– mgueydan
    May 15, 2020 at 17:22
1
// number of digits to be compared    
public int n = 12 
// n+1 because b/a tends to 1 with n leading digits
public double MyEpsilon { get; } = Math.Pow(10, -(n+1)); 

public bool IsEqual(double a, double b)
{
    // Avoiding division by zero
    if (Math.Abs(a)<= double.Epsilon || Math.Abs(b) <= double.Epsilon)
        return Math.Abs(a - b) <=  double.Epsilon;

    // Comparison
    return Math.Abs(1.0 - a / b) <=  MyEpsilon;
}

Explanation

The main comparison function done using division a/b which should go toward 1. But why division? it simply puts one number as reference defines the second one. For example

a = 0.00000012345
b = 0.00000012346
a/b = 0.999919002
b/a = 1.000081004
(a/b)-1 = 8.099789405475458e-5‬
1-(b/a) = 8.100445524503848e-5‬

or

a=12345*10^8
b=12346*10^8 
a/b = 0.999919002
b/a = 1.000081004
(a/b)-1 = 8.099789405475458e-5‬
1-(b/a) = 8.100445524503848e-5‬

by division we get rid of trailing or leading zeros (or relatively small numbers) that pollute our judgement of number precision. In the example, the comparison is of order 10^-5, and we have 4 number accuracy, because of that in the beginning code I wrote comparison with 10^(n+1) where n is number accuracy.

2
  • Microsoft recommends "you do not use Epsilon when comparing Double values for equality."reference
    – Ram
    Feb 17, 2020 at 6:06
  • Microsoft mentions "Typically" epsilon is very small to be used for comparison. I did not use it for comparison of a and b. I use it as indication of Zero and avoiding division by zero. The comparison between a and b is done using my custom Epsilon (I change it to MyEpsilon for clarity).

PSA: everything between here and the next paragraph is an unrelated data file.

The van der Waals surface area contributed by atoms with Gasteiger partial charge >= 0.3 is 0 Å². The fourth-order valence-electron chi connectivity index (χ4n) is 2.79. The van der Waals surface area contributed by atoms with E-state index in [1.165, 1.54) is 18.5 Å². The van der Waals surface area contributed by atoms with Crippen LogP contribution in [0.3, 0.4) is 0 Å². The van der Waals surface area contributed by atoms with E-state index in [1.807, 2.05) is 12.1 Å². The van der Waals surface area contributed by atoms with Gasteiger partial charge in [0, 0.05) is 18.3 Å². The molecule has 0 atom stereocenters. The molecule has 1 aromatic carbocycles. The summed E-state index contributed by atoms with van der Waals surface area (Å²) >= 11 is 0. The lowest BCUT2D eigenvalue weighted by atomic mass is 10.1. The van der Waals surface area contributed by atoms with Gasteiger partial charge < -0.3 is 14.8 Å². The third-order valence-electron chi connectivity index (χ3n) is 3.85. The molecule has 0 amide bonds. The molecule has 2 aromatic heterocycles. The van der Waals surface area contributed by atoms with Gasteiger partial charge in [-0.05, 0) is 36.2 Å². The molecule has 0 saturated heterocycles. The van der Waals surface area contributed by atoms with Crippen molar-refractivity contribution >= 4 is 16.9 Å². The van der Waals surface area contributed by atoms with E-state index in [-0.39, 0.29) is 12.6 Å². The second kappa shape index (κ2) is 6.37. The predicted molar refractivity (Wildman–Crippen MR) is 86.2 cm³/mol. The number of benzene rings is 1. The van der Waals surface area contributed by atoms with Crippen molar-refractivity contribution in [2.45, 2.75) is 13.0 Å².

– Sorush
    Feb 18, 2020 at 10:02
1

Adding onto Valentin Kuzub's answer above:

we could use a single method that supports providing nth precision number:

public static bool EqualsNthDigitPrecision(this double value, double compareTo, int precisionPoint) =>
    Math.Abs(value - compareTo) < Math.Pow(10, -Math.Abs(precisionPoint));

Note: This method is built for simplicity without added bulk and not with performance in mind.

0

As a general rule:

Double representation is good enough in most cases but can miserably fail in some situations. Use decimal values if you need complete precision (as in financial applications).

Most problems with doubles doesn't come from direct comparison, it use to be a result of the accumulation of several math operations which exponentially disturb the value due to rounding and fractional errors (especially with multiplications and divisions).

Check your logic, if the code is:

x = 0.1

if (x == 0.1)

it should not fail, it's to simple to fail, if X value is calculated by more complex means or operations it's quite possible the ToString method used by the debugger is using an smart rounding, maybe you can do the same (if that's too risky go back to using decimal):

if (x.ToString() == "0.1")
0

Floating point number representations are notoriously inaccurate because of the way floats are stored internally. E.g. x may actually be 0.0999999999 or 0.100000001 and your condition will fail. If you want to determine if floats are equal you need to specify whether they're equal to within a certain tolerance.

I.e.:

if(Math.Abs(x - 0.1) < tol) {
   // Do something 
}
1
  • 8
    And throw in a Math.Abs, in case x is a bit smaller than 0.1. Your code will accept x== -10. Sep 9, 2009 at 10:20
0

My extensions method for double comparison:

public static bool IsEqual(this double value1, double value2, int precision = 2)
{
    var dif = Math.Abs(Math.Round(value1, precision) - Math.Round(value2, precision));
    while (precision > 0)
    {
        dif *= 10;
        precision--;
    }

    return dif < 1;
}
-1

To compare floating point, double or float types, use the specific method of CSharp:

if (double1.CompareTo(double2) > 0)
{
    // double1 is greater than double2
}
if (double1.CompareTo(double2) < 0)
{
    // double1 is less than double2
}
if (double1.CompareTo(double2) == 0)
{
    // double1 equals double2
}

https://docs.microsoft.com/en-us/dotnet/api/system.double.compareto?view=netcore-3.1